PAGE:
Sebastian Baez's research while affiliated with Loyola Marymount University and other places

Publications (4)

Article
Full-text available
Public health researchers are increasingly interested in the potential relationships between social media (SM) use, well-being, and health behavior among adolescents. However, most research has assessed daily SM time via self-report survey questions, despite a lack of clarity around the accuracy of such reports given the current tendency of youth t...
Preprint
Building on Junco’s (2013) study examining the accuracy of self-reported computer-specific time on Facebook, the current study investigates the accuracy of self-reported time on multiple social media (SM) platforms across multiple electronic devices and evaluates whether reporting accuracy is systematically associated with participant sex, individu...
Article
BACKROUND Research suggests that the social media platforms popular on college campuses may reflect, reinforce, and even exacerbate heavy drinking practices among students. The present study was designed to directly examine: (1) whether exposure to alcohol-related content on social media diminishes the efficacy of a traditional web-based personaliz...
Article
Objective This study explored the burgeoning youth practice of possessing a fake, secondary Instagram account known as a “Finsta” in relation to exposure to alcohol-related content and college drinking. Participants First-year university students with at least a primary Instagram account (N = 296) completed online surveys. Method Surveys assessed...

Citations

... Additional studies have examined the validity of selfreported SMU across various platforms. For example, in a large sample of college students, Boyle et al. (2022) examined the accuracy of self-reported SMU across various platforms (e.g., Facebook, Twitter, Snapchat, Instagram [Mobile apps]) against a commercially available time management app. Results indicated variable under-and overestimation of SMU across apps, with newer apps (e.g., Snapchat, Instagram) evidencing greater overestimation than older apps (e.g., Facebook). ...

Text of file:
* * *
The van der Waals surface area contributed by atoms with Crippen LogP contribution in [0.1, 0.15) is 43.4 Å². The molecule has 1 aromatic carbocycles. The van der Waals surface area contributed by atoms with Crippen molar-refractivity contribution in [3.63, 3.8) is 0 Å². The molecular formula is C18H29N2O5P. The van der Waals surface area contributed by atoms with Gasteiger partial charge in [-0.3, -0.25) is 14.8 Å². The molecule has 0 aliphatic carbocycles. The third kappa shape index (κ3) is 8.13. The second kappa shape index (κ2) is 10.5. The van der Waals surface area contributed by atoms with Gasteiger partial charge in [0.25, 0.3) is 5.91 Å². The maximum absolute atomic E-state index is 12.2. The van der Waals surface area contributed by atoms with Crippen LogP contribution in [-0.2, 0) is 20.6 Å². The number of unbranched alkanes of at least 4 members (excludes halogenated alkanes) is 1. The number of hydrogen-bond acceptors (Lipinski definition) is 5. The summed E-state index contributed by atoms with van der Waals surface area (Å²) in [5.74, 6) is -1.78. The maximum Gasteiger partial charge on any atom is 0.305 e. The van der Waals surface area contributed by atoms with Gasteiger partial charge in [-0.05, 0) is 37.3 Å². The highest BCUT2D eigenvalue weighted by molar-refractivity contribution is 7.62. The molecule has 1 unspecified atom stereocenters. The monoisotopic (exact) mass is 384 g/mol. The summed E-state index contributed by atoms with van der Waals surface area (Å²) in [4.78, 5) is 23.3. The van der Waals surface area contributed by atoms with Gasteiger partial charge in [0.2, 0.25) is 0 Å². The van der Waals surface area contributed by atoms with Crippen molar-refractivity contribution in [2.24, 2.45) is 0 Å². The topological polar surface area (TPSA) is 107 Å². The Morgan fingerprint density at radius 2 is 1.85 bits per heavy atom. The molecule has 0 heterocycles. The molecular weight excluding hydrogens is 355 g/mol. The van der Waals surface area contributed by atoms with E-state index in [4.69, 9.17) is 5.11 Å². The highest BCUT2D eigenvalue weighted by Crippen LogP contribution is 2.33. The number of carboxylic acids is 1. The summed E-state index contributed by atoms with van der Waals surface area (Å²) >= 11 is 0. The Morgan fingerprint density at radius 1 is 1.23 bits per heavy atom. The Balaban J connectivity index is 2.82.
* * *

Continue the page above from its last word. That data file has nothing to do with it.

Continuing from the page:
... For example, adolescents exposed to the highest quartile of movie alcohol exposure were at increased risk for every drinking milestone, including sipping (7% increased risk for every extra hour of movie alcohol exposure), initiation (risk increased by 49% to 53% over 2 years), consuming a full alcoholic beverage (increased risk by 6% for each hour of movie alcohol exposure), weekly drinking (2.4 times more likely), heavy episodic drinking (8% additional risk per hour of movie alcohol exposure), and binge drinking (1.7 times more likely; Bigman et al., 2020;Jackson et al., 2018;Waylen et al., 2015). Complementing this, exposure to alcohol in popular media can limit the effectiveness of alcohol interventions (Boyle et al., 2021). ...
... General use of Instagram, Facebook, and Snapchat, three of the most popular SM platforms among college-aged young adults (Villanti et al., 2017;Alhabash and Ma, 2017;Perrin and Anderson, 2019), are each associated with drinking (Boyle et al., 2018;Ceballos et al., 2018;Foster et al., 2020). Using more than one platform (Ceballos et al., 2018) and having a Finstagram account (an Instagram account characterized by tight privacy settings that is only visible to a small and carefully curated group of friends; LaBrie et al., 2021b) are also associated with measures of drinking risk. The primary pathway by which general SM use increases alcohol risk among young adults is exposure to alcoholrelated content (Moreno & Whitehill, 2014;Vannucci et al., 2020). ...